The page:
This discussion focuses on issues relating to the practices of contemporary artists and curators of the black diaspora.

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About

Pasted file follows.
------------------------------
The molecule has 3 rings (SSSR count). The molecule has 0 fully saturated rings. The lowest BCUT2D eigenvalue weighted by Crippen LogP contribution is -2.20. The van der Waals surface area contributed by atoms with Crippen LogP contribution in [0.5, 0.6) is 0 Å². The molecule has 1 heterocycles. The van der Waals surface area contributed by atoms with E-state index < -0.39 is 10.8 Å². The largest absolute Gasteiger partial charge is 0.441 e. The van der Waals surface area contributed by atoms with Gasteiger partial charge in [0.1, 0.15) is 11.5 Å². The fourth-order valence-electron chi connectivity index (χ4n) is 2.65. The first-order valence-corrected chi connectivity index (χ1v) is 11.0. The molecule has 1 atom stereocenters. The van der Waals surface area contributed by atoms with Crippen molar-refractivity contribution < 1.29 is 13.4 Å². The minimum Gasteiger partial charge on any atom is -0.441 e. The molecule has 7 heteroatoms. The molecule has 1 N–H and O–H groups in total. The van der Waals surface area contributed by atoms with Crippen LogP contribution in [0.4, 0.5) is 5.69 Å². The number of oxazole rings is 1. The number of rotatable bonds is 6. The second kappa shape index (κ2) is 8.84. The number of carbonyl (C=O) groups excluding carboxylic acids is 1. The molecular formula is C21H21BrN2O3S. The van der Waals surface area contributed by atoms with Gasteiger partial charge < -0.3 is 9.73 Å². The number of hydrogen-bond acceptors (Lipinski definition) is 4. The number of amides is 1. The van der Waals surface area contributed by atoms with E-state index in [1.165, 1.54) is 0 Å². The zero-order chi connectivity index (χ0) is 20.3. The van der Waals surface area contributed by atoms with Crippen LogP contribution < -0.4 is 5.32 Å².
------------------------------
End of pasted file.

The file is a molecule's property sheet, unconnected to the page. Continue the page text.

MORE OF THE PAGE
It addresses shifts and changes in exhibition practice and collecting activity, looking at the representation of artists and curators from culturally and ethnically diverse backgrounds. It asks the question ‘Where are we now?’ in terms of art, artists, institutional practices and global trends. It looks at changing exhibition media and places of exhibition and will also aim to identify some of the key issues of the immediate future. The event features three leading international curators. New York-based curator Thelma Golden who, from her landmark show Black Male at the 1993 Whitney Biennial through to her subsequent work at the Studio Museum In Harlem, has made a major contribution to changing the ways in which art of the black diaspora is seen and shown. Her show Chris Ofili: Afro Muses 1995–2005 is on now at The Studio Museum In Harlem. Cameroonian novelist and curator Simon Njami organised Africa Remix, the major exhibition of art of the African continent which was at London’s Hayward Gallery earlier this year. Njami is the editor of Revue Noire a publication devoted to black art and literature. He is mainly based in France. David A Bailey is an independent curator and writer based in London. He has worked on major international exhibitions such as the ICA’s Mirage season in 1995 and Rhapsodies In Black: Art From The Harlem Renaissance in 1997 at the Hayward Gallery. His current projects include the exhibition Back To Black: Art, Cinema and the Racial Imaginary, which is on show at the Whitechapel Art Gallery, and the initiative, with the organisation PLATFORM, to produce a living public memorial in London honouring the artist-activist Ken Saro-Wiwa. Chaired by Dominic Willsdon (Tate Modern and Royal College of Art). Part of Africa 05. In collaboration with the Curating Contemporary Art Department at the Royal College of Art as part of Africa 05.